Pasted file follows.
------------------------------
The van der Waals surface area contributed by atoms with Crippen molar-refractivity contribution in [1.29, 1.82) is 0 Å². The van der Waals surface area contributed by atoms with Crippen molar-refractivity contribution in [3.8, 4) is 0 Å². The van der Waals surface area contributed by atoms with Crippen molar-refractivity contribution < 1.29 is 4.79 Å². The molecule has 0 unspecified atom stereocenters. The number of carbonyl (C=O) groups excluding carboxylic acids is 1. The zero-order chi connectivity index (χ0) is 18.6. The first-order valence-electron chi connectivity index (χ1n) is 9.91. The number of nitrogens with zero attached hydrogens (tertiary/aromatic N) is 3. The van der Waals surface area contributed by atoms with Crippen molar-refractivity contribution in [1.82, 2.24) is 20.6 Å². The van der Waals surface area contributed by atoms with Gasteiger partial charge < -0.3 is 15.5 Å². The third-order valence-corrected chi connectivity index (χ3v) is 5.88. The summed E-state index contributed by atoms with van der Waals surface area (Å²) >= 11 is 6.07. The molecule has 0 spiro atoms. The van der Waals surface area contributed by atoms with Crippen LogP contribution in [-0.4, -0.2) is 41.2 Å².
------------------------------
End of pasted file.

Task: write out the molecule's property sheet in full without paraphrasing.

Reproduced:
The van der Waals surface area contributed by atoms with Crippen molar-refractivity contribution in [1.29, 1.82) is 0 Å². The van der Waals surface area contributed by atoms with Crippen molar-refractivity contribution in [3.8, 4) is 0 Å². The van der Waals surface area contributed by atoms with Crippen molar-refractivity contribution < 1.29 is 4.79 Å². The molecule has 0 unspecified atom stereocenters. The number of carbonyl (C=O) groups excluding carboxylic acids is 1. The zero-order chi connectivity index (χ0) is 18.6. The first-order valence-electron chi connectivity index (χ1n) is 9.91. The number of nitrogens with zero attached hydrogens (tertiary/aromatic N) is 3. The van der Waals surface area contributed by atoms with Crippen molar-refractivity contribution in [1.82, 2.24) is 20.6 Å². The van der Waals surface area contributed by atoms with Gasteiger partial charge < -0.3 is 15.5 Å². The third-order valence-corrected chi connectivity index (χ3v) is 5.88. The summed E-state index contributed by atoms with van der Waals surface area (Å²) >= 11 is 6.07. The molecule has 0 spiro atoms. The van der Waals surface area contributed by atoms with Crippen LogP contribution in [-0.4, -0.2) is 41.2 Å².